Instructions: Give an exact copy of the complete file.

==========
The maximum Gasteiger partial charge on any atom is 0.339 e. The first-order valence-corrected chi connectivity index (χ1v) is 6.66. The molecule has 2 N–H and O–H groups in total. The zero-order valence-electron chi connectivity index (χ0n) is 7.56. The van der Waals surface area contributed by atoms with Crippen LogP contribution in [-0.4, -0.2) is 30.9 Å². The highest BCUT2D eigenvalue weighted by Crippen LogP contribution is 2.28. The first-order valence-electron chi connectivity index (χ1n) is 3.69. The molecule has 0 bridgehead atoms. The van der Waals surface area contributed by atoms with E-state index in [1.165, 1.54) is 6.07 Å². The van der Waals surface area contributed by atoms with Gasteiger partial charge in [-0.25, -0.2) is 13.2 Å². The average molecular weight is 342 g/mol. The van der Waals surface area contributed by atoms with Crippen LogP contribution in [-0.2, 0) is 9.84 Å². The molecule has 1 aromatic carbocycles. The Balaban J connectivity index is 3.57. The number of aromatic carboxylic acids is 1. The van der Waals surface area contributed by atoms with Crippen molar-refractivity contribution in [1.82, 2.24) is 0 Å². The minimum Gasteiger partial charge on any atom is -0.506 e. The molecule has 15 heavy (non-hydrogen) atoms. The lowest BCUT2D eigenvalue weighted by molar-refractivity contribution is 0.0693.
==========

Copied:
The maximum Gasteiger partial charge on any atom is 0.339 e. The first-order valence-corrected chi connectivity index (χ1v) is 6.66. The molecule has 2 N–H and O–H groups in total. The zero-order valence-electron chi connectivity index (χ0n) is 7.56. The van der Waals surface area contributed by atoms with Crippen LogP contribution in [-0.4, -0.2) is 30.9 Å². The highest BCUT2D eigenvalue weighted by Crippen LogP contribution is 2.28. The first-order valence-electron chi connectivity index (χ1n) is 3.69. The molecule has 0 bridgehead atoms. The van der Waals surface area contributed by atoms with E-state index in [1.165, 1.54) is 6.07 Å². The van der Waals surface area contributed by atoms with Gasteiger partial charge in [-0.25, -0.2) is 13.2 Å². The average molecular weight is 342 g/mol. The van der Waals surface area contributed by atoms with Crippen LogP contribution in [-0.2, 0) is 9.84 Å². The molecule has 1 aromatic carbocycles. The Balaban J connectivity index is 3.57. The number of aromatic carboxylic acids is 1. The van der Waals surface area contributed by atoms with Crippen molar-refractivity contribution in [1.82, 2.24) is 0 Å². The minimum Gasteiger partial charge on any atom is -0.506 e. The molecule has 15 heavy (non-hydrogen) atoms. The lowest BCUT2D eigenvalue weighted by molar-refractivity contribution is 0.0693.